Indian govt first Blockchain project: To offer digital degrees at IIT-B, DU colleges

blockchain

Being bullish on the use of Blockchain, the Indian government is all set to kick off IndiaChain, a blockchain-based solution, with digital certification of educational degrees in coming months.

The government will first start with pilot trials under the NITI Aayog. Once the trial is successful, it will go for full-scale implementation. The plan is to start issuing digital certificates on the blockchain (IndiaChain) from the 2019 batch onwards, said The Factor Daily report quoting a source privy to the development.

NITI Aayog plans to first implement it in Indian Institute of Technology (IIT), Bombay and colleges under the Delhi University (DU) with digital certification of education degrees. The degrees, as per the programme, will be issued to 2019 graduate batches using the distributed computing technology.

According to an estimate, more than 50 lakh students graduate every year in the country.

Last week while presenting Budget, Finance Minister Arun Jaitley talked about the potential of the blockchain.

“Distributed ledger system or the blockchain technology allows organization of any chain of records or transactions, without the need of intermediaries. The government will explore use of blockchain technology proactively for ushering in a digital economy,” Jaitley said.

Hours after the FM speech, Niti Aayog CEO Amitabh Kant had tweeted about the think tank’s plan to start implementing governance projects on the national blockchain.

Meanwhile, Entrackr’s detailed questionnaire to Amitabh Kant (NITI Aayog CEO) related to the implementation of blockchain technology remains unanswered. Kant hailed that the technology can be used to simplify the process and remove intermediaries.

Electronic health records and land will be other areas, where the blockchain technology will be leveraged. However, it may take time as most of the states have not yet digitised their land records, mentions the FD report.

Meanwhile, in the US, as part of the pilot programme, the Massachusetts Institute of Technology (MIT) gave digital certificates to 111 graduates in October last year.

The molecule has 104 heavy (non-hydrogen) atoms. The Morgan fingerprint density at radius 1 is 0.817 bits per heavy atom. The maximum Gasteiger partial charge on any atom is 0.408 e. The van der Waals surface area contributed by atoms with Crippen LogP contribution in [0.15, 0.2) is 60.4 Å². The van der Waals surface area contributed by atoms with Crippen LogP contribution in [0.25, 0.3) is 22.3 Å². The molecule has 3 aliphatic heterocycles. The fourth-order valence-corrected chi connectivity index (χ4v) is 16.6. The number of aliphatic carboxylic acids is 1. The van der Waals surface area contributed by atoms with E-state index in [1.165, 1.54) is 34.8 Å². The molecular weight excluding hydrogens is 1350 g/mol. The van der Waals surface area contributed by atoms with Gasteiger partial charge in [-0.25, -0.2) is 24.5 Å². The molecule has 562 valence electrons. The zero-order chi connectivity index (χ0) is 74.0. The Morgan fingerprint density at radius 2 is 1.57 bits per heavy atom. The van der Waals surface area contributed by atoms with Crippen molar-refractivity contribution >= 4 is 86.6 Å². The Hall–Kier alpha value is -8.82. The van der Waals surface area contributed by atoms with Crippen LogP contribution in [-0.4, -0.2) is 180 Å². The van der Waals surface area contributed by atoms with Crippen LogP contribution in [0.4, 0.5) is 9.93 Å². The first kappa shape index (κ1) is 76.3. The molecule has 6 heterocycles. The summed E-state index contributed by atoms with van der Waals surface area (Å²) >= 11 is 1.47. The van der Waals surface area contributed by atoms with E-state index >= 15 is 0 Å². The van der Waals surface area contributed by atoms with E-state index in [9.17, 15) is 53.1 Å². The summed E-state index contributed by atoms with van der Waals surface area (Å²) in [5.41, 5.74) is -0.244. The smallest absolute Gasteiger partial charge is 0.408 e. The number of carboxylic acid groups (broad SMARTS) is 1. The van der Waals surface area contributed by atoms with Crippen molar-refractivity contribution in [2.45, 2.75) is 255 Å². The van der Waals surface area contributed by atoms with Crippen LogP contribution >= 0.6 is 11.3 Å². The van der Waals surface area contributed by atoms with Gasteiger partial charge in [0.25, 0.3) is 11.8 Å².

The technology allowed students to share their diplomas almost immediately with whomever they please, free of charge, without involving an intermediary. One of the major advantages it displayed was, the third party can easily verify student’s diploma whether it is legitimate or not without having to contact the Authority.

Blockchain-based solutions, once implemented across sectors, will be a huge boost in bringing transparency in governance and reducing frauds. This will make India the largest scale of blockchain implementation in governance anywhere in the world.

At present, Estonia is considered the leader in blockchain adoption. The country’s eHealth Foundation is using a blockchain-based system to process and store patient health records.

The government is working on the blockchain-enabled project in the states of Telangana and Andhra Pradesh.

The blockchain is a decentralised distributed digital ledger collectively maintained by a network of computers, called nodes. The system is considered safe as no data in it can be changed by anyone without everyone else who maintains the records giving nod to it.

The record book is not stored in one place but instead is distributed among the bookkeepers.

More than $1 billion investments went into blockchain-based companies in 2016. Technology experts and investors believe that like mobile was a decade ago, blockchain will be the disruptor in the upcoming decade.

However, it has few challenges in addressing identity, privacy, and policy.

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